Never Stop Asking

Lynn Hoberg shares what it’s like to volunteer behind the scenes of a historic event when emotions are running high and so much is at stake.

Lynn Hoberg shares what it’s like to volunteer behind the scenes of a historic event when emotions are running high and so much is at stake.

It’s early August of 2008 and I’m speeding through Vancouver in my rental car. I’m late, and I’m beginning to realize that, after dropping a friend in Yaletown, I’ve misjudged the distance back to the University of British Columbia campus and I’m going to be more than 20 minutes late for my lunch meeting. As I drive, I’m thinking about my reluctance to commit to this next project. I’ve been volunteering for Khyentse Foundation for several years, and Cangioli Che (the executive director of the Foundation) has asked me to consider taking on some work for the upcoming translation conference.

I’ve been to India before and I understand some basic things about travel in the region, so my main position would be travel coordinator. There will be buses to hire, airport transfers to arrange, hotels to book, itineraries to plan, and overland routes to map out, and there will be many Rinpoches and special guests to consider. My responsibilities won’t end there—I will be expected to oversee the production and printing of conference materials and provide administrative support, as well as assist with on-site volunteer coordination.

I have yet to agree to volunteer for the project (although from the beginning I knew I would say yes) because I need to be sure that I can take the time to travel to India, be confident that my finances can bear the time off, and be clear about what the team will need. I have to be sure that I can actually do what is being asked of me!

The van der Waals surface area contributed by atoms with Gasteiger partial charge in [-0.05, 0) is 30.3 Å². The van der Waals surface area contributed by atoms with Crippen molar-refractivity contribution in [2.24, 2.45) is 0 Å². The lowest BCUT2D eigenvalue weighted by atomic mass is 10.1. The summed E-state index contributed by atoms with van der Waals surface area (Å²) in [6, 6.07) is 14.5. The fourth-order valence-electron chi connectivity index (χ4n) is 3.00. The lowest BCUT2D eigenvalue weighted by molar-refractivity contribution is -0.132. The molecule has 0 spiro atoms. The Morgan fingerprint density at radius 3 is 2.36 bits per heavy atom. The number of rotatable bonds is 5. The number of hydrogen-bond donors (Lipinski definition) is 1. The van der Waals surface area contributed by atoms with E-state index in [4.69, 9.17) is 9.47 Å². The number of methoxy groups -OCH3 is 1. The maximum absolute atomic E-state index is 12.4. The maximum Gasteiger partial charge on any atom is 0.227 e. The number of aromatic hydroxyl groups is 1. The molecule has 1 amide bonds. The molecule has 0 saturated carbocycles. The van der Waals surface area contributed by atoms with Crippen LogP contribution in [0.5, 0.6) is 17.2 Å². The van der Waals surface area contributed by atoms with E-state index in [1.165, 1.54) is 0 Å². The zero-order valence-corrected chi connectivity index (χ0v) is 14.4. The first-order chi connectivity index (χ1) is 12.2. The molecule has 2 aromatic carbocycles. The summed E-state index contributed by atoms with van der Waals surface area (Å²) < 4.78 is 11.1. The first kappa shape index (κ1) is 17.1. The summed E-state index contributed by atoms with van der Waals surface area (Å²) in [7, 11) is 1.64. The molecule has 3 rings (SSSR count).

But as I careen through the Vancouver streets, I’m also thinking about how I pray to be asked to do things like this, and how I’m amazed and honored that people think I can do these jobs well. So I race through the university campus, hoping the conference team won’t reconsider just because I’m grossly tardy to our meeting.

Seven months later I’m sitting in Delhi International airport, waiting for Cangioli’s plane to arrive from San Francisco, just 45 minutes after my flight from New York. Already Delhi looks different from the way I remember it. The airport seems brighter, cleaner, and far less chaotic than it did the last time I was here. I think about the first time I came to India, in 1994, and how emerging into the heat and aroma of the arrivals hall felt like an assault. Tonight it seems quiet and light. From across the room I hear Pema Wangchuk yell “Lynn!” and I look up to see him waving. I feel unbelievably joyful and relieved to see him; he is not only a wonderful and generous person but also the master of all travel on the Indian subcontinent. Everything I will need to know as travel coordinator, Pema Wangchuk already knows.

It’s about midnight, and we wait in the airport café. Pema buys me a bottle of water and himself a coffee. Pema has been one of Rinpoche’s secretaries forever and has lived in Delhi for over 15 years. He speaks fluent English and Hindi, as well as his native eastern Bhutanese dialect. He is unflappable. As we catch up over beverages I laugh and feel happy to be back in this foreign land that I love so inexplicably much. But I have only just arrived, and I have no idea of the obstacles that will arise in the coming weeks.

For example, I’m unaware that in a few days I will need to book last-minute flights for a group of Rinpoches and only Pema will know how to arrange them. I don’t yet know that I need special cars to meet translators in Delhi, Chandigar, and Dharamsala, and he will know whom to call at a moment’s notice. And I certainly don’t yet know that, even though I tell him not to, he will get out of bed at 4 AM to greet some late-arriving translators. But what I do know now, as we sit at the airport, is that his response to all of my queries is, “don’t worry, no problem.” And as always, he will be right.